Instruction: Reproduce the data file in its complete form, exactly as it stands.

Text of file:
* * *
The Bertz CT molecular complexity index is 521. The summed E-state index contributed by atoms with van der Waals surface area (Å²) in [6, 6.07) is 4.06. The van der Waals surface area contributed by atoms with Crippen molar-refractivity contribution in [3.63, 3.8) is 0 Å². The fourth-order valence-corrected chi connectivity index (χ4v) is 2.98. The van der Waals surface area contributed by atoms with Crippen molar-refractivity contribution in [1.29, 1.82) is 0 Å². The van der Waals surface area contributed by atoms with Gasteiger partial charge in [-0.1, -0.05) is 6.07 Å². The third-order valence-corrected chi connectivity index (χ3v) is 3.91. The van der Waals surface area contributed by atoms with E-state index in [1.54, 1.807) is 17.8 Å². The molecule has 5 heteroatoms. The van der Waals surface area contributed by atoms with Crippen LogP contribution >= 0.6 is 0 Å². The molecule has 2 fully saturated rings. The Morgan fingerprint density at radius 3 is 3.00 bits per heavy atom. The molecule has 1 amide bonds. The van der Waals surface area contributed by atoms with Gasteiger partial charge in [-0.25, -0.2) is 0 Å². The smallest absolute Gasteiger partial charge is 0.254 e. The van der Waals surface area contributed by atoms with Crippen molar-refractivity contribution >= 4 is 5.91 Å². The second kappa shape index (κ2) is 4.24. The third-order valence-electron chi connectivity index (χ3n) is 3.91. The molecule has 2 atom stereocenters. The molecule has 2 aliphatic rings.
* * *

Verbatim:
The Bertz CT molecular complexity index is 521. The summed E-state index contributed by atoms with van der Waals surface area (Å²) in [6, 6.07) is 4.06. The van der Waals surface area contributed by atoms with Crippen molar-refractivity contribution in [3.63, 3.8) is 0 Å². The fourth-order valence-corrected chi connectivity index (χ4v) is 2.98. The van der Waals surface area contributed by atoms with Crippen molar-refractivity contribution in [1.29, 1.82) is 0 Å². The van der Waals surface area contributed by atoms with Gasteiger partial charge in [-0.1, -0.05) is 6.07 Å². The third-order valence-corrected chi connectivity index (χ3v) is 3.91. The van der Waals surface area contributed by atoms with E-state index in [1.54, 1.807) is 17.8 Å². The molecule has 5 heteroatoms. The van der Waals surface area contributed by atoms with Crippen LogP contribution >= 0.6 is 0 Å². The molecule has 2 fully saturated rings. The Morgan fingerprint density at radius 3 is 3.00 bits per heavy atom. The molecule has 1 amide bonds. The van der Waals surface area contributed by atoms with Gasteiger partial charge in [-0.25, -0.2) is 0 Å². The smallest absolute Gasteiger partial charge is 0.254 e. The van der Waals surface area contributed by atoms with Crippen molar-refractivity contribution >= 4 is 5.91 Å². The second kappa shape index (κ2) is 4.24. The third-order valence-electron chi connectivity index (χ3n) is 3.91. The molecule has 2 atom stereocenters. The molecule has 2 aliphatic rings.